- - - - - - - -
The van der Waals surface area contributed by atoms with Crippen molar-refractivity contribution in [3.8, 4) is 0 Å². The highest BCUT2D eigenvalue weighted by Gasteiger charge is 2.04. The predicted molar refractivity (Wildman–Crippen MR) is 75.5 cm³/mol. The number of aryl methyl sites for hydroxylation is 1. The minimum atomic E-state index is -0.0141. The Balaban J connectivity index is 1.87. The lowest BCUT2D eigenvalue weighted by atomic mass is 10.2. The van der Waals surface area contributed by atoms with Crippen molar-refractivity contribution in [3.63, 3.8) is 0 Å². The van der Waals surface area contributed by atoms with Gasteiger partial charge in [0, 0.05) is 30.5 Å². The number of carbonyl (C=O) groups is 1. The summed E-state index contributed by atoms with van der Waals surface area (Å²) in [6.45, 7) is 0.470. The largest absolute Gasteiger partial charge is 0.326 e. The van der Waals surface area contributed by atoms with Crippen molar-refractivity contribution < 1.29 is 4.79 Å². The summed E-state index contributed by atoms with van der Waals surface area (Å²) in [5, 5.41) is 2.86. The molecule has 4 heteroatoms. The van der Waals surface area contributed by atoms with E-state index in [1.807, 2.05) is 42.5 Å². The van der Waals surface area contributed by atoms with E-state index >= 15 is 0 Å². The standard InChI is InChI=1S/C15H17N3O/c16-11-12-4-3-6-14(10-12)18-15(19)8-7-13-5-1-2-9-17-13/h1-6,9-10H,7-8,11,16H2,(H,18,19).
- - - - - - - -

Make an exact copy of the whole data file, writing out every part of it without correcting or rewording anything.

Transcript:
The van der Waals surface area contributed by atoms with Crippen molar-refractivity contribution in [3.8, 4) is 0 Å². The highest BCUT2D eigenvalue weighted by Gasteiger charge is 2.04. The predicted molar refractivity (Wildman–Crippen MR) is 75.5 cm³/mol. The number of aryl methyl sites for hydroxylation is 1. The minimum atomic E-state index is -0.0141. The Balaban J connectivity index is 1.87. The lowest BCUT2D eigenvalue weighted by atomic mass is 10.2. The van der Waals surface area contributed by atoms with Crippen molar-refractivity contribution in [3.63, 3.8) is 0 Å². The van der Waals surface area contributed by atoms with Gasteiger partial charge in [0, 0.05) is 30.5 Å². The number of carbonyl (C=O) groups is 1. The summed E-state index contributed by atoms with van der Waals surface area (Å²) in [6.45, 7) is 0.470. The largest absolute Gasteiger partial charge is 0.326 e. The van der Waals surface area contributed by atoms with Crippen molar-refractivity contribution < 1.29 is 4.79 Å². The summed E-state index contributed by atoms with van der Waals surface area (Å²) in [5, 5.41) is 2.86. The molecule has 4 heteroatoms. The van der Waals surface area contributed by atoms with E-state index in [1.807, 2.05) is 42.5 Å². The van der Waals surface area contributed by atoms with E-state index >= 15 is 0 Å². The standard InChI is InChI=1S/C15H17N3O/c16-11-12-4-3-6-14(10-12)18-15(19)8-7-13-5-1-2-9-17-13/h1-6,9-10H,7-8,11,16H2,(H,18,19).